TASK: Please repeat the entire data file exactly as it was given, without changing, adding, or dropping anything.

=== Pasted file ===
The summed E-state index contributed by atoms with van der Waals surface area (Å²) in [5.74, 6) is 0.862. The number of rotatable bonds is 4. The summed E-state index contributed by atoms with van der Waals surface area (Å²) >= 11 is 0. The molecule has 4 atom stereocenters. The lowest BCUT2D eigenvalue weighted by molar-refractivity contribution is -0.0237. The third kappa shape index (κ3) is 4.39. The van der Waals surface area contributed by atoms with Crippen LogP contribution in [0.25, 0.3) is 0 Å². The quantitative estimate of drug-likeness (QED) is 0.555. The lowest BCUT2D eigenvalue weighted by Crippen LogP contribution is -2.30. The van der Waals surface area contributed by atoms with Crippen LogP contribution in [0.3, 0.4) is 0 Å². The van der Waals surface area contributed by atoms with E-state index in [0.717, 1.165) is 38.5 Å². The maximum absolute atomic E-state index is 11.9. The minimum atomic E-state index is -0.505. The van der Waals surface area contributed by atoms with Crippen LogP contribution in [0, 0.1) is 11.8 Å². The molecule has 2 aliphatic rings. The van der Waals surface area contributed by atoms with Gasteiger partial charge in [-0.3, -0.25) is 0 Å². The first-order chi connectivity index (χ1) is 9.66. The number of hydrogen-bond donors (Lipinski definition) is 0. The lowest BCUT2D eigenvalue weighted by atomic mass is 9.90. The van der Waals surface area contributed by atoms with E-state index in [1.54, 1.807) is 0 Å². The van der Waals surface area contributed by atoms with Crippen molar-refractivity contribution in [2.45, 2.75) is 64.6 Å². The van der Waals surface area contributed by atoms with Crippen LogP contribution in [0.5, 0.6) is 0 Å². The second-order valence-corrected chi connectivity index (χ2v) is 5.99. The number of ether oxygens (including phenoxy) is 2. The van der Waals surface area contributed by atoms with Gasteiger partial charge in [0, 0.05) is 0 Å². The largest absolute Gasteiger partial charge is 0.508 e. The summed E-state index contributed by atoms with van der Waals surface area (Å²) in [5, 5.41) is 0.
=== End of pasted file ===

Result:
The summed E-state index contributed by atoms with van der Waals surface area (Å²) in [5.74, 6) is 0.862. The number of rotatable bonds is 4. The summed E-state index contributed by atoms with van der Waals surface area (Å²) >= 11 is 0. The molecule has 4 atom stereocenters. The lowest BCUT2D eigenvalue weighted by molar-refractivity contribution is -0.0237. The third kappa shape index (κ3) is 4.39. The van der Waals surface area contributed by atoms with Crippen LogP contribution in [0.25, 0.3) is 0 Å². The quantitative estimate of drug-likeness (QED) is 0.555. The lowest BCUT2D eigenvalue weighted by Crippen LogP contribution is -2.30. The van der Waals surface area contributed by atoms with Crippen LogP contribution in [0.3, 0.4) is 0 Å². The van der Waals surface area contributed by atoms with E-state index in [0.717, 1.165) is 38.5 Å². The maximum absolute atomic E-state index is 11.9. The minimum atomic E-state index is -0.505. The van der Waals surface area contributed by atoms with Crippen LogP contribution in [0, 0.1) is 11.8 Å². The molecule has 2 aliphatic rings. The van der Waals surface area contributed by atoms with Gasteiger partial charge in [-0.3, -0.25) is 0 Å². The first-order chi connectivity index (χ1) is 9.66. The number of hydrogen-bond donors (Lipinski definition) is 0. The lowest BCUT2D eigenvalue weighted by atomic mass is 9.90. The van der Waals surface area contributed by atoms with E-state index in [1.54, 1.807) is 0 Å². The van der Waals surface area contributed by atoms with Crippen molar-refractivity contribution in [2.45, 2.75) is 64.6 Å². The van der Waals surface area contributed by atoms with Crippen LogP contribution in [0.5, 0.6) is 0 Å². The second-order valence-corrected chi connectivity index (χ2v) is 5.99. The number of ether oxygens (including phenoxy) is 2. The van der Waals surface area contributed by atoms with Gasteiger partial charge in [0, 0.05) is 0 Å². The largest absolute Gasteiger partial charge is 0.508 e. The summed E-state index contributed by atoms with van der Waals surface area (Å²) in [5, 5.41) is 0.